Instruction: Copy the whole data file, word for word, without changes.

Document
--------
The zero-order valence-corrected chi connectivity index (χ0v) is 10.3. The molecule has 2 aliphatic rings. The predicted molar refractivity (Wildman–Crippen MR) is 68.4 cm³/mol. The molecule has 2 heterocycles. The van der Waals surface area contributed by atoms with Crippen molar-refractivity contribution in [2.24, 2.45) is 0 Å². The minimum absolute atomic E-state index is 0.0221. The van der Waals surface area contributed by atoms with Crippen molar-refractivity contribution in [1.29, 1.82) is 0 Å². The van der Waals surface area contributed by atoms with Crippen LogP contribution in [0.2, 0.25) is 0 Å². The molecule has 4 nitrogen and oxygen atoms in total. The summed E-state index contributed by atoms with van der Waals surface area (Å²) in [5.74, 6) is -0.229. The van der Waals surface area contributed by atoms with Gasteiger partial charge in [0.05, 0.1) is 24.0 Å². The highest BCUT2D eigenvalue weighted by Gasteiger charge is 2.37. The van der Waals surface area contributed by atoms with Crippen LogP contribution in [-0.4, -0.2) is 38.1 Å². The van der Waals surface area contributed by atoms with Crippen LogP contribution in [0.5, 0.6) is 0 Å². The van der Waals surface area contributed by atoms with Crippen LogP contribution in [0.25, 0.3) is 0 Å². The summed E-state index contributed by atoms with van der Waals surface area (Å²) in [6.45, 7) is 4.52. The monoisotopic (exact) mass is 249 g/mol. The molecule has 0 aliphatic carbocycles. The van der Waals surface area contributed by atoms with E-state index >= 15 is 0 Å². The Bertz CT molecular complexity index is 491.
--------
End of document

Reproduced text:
The zero-order valence-corrected chi connectivity index (χ0v) is 10.3. The molecule has 2 aliphatic rings. The predicted molar refractivity (Wildman–Crippen MR) is 68.4 cm³/mol. The molecule has 2 heterocycles. The van der Waals surface area contributed by atoms with Crippen molar-refractivity contribution in [2.24, 2.45) is 0 Å². The minimum absolute atomic E-state index is 0.0221. The van der Waals surface area contributed by atoms with Crippen molar-refractivity contribution in [1.29, 1.82) is 0 Å². The van der Waals surface area contributed by atoms with Crippen LogP contribution in [0.2, 0.25) is 0 Å². The molecule has 4 nitrogen and oxygen atoms in total. The summed E-state index contributed by atoms with van der Waals surface area (Å²) in [5.74, 6) is -0.229. The van der Waals surface area contributed by atoms with Gasteiger partial charge in [0.05, 0.1) is 24.0 Å². The highest BCUT2D eigenvalue weighted by Gasteiger charge is 2.37. The van der Waals surface area contributed by atoms with Crippen LogP contribution in [-0.4, -0.2) is 38.1 Å². The van der Waals surface area contributed by atoms with Crippen LogP contribution in [0.5, 0.6) is 0 Å². The van der Waals surface area contributed by atoms with Crippen LogP contribution in [0.25, 0.3) is 0 Å². The summed E-state index contributed by atoms with van der Waals surface area (Å²) in [6.45, 7) is 4.52. The monoisotopic (exact) mass is 249 g/mol. The molecule has 0 aliphatic carbocycles. The van der Waals surface area contributed by atoms with E-state index >= 15 is 0 Å². The Bertz CT molecular complexity index is 491.